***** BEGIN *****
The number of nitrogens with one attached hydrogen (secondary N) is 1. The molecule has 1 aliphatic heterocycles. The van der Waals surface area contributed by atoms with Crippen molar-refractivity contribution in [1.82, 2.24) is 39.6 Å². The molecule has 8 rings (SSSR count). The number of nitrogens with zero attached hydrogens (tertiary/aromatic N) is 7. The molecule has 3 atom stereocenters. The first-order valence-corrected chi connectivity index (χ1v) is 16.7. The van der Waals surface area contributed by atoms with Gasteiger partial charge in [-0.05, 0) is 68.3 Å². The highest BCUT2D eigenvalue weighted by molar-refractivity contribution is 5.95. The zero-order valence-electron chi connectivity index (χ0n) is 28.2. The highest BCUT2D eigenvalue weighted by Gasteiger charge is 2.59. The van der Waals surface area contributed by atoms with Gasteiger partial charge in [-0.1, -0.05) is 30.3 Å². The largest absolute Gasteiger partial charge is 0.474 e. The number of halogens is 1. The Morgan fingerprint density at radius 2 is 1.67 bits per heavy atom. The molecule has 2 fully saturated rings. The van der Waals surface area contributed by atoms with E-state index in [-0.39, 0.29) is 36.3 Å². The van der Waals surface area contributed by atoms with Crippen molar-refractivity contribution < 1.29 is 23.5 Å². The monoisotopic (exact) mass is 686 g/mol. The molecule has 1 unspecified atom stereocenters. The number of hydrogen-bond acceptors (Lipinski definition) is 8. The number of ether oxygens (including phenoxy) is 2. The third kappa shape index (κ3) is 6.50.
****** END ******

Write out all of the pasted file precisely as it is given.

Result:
The number of nitrogens with one attached hydrogen (secondary N) is 1. The molecule has 1 aliphatic heterocycles. The van der Waals surface area contributed by atoms with Crippen molar-refractivity contribution in [1.82, 2.24) is 39.6 Å². The molecule has 8 rings (SSSR count). The number of nitrogens with zero attached hydrogens (tertiary/aromatic N) is 7. The molecule has 3 atom stereocenters. The first-order valence-corrected chi connectivity index (χ1v) is 16.7. The van der Waals surface area contributed by atoms with Gasteiger partial charge in [-0.05, 0) is 68.3 Å². The highest BCUT2D eigenvalue weighted by molar-refractivity contribution is 5.95. The zero-order valence-electron chi connectivity index (χ0n) is 28.2. The highest BCUT2D eigenvalue weighted by Gasteiger charge is 2.59. The van der Waals surface area contributed by atoms with Gasteiger partial charge in [-0.1, -0.05) is 30.3 Å². The largest absolute Gasteiger partial charge is 0.474 e. The number of halogens is 1. The Morgan fingerprint density at radius 2 is 1.67 bits per heavy atom. The molecule has 2 fully saturated rings. The van der Waals surface area contributed by atoms with E-state index in [-0.39, 0.29) is 36.3 Å². The van der Waals surface area contributed by atoms with Crippen molar-refractivity contribution < 1.29 is 23.5 Å². The monoisotopic (exact) mass is 686 g/mol. The molecule has 1 unspecified atom stereocenters. The number of hydrogen-bond acceptors (Lipinski definition) is 8. The number of ether oxygens (including phenoxy) is 2. The third kappa shape index (κ3) is 6.50.